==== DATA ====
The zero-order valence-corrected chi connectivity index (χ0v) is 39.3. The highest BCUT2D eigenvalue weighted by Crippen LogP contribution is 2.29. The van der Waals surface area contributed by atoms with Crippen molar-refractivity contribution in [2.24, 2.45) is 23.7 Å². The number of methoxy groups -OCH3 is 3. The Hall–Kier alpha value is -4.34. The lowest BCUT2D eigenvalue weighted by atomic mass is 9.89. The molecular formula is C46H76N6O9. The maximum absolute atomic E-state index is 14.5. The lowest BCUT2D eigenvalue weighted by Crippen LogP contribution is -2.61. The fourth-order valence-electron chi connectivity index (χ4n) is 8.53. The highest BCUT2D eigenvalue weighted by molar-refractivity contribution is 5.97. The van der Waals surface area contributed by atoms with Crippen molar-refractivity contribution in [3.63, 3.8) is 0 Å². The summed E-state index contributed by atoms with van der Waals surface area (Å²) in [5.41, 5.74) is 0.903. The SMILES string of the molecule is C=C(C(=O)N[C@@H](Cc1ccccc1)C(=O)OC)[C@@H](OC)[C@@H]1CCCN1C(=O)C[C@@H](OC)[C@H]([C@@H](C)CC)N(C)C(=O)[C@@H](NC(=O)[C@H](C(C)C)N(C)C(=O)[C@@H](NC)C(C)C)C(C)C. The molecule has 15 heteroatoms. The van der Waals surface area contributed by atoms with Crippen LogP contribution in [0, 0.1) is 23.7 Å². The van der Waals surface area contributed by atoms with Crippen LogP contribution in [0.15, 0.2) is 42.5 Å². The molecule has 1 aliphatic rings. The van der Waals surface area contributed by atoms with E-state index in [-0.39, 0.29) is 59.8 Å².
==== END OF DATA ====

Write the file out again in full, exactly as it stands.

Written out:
The zero-order valence-corrected chi connectivity index (χ0v) is 39.3. The highest BCUT2D eigenvalue weighted by Crippen LogP contribution is 2.29. The van der Waals surface area contributed by atoms with Crippen molar-refractivity contribution in [2.24, 2.45) is 23.7 Å². The number of methoxy groups -OCH3 is 3. The Hall–Kier alpha value is -4.34. The lowest BCUT2D eigenvalue weighted by atomic mass is 9.89. The molecular formula is C46H76N6O9. The maximum absolute atomic E-state index is 14.5. The lowest BCUT2D eigenvalue weighted by Crippen LogP contribution is -2.61. The fourth-order valence-electron chi connectivity index (χ4n) is 8.53. The highest BCUT2D eigenvalue weighted by molar-refractivity contribution is 5.97. The van der Waals surface area contributed by atoms with Crippen molar-refractivity contribution in [3.63, 3.8) is 0 Å². The summed E-state index contributed by atoms with van der Waals surface area (Å²) in [5.41, 5.74) is 0.903. The SMILES string of the molecule is C=C(C(=O)N[C@@H](Cc1ccccc1)C(=O)OC)[C@@H](OC)[C@@H]1CCCN1C(=O)C[C@@H](OC)[C@H]([C@@H](C)CC)N(C)C(=O)[C@@H](NC(=O)[C@H](C(C)C)N(C)C(=O)[C@@H](NC)C(C)C)C(C)C. The molecule has 15 heteroatoms. The van der Waals surface area contributed by atoms with Crippen LogP contribution in [0, 0.1) is 23.7 Å². The van der Waals surface area contributed by atoms with Crippen LogP contribution in [0.15, 0.2) is 42.5 Å². The molecule has 1 aliphatic rings. The van der Waals surface area contributed by atoms with E-state index in [-0.39, 0.29) is 59.8 Å².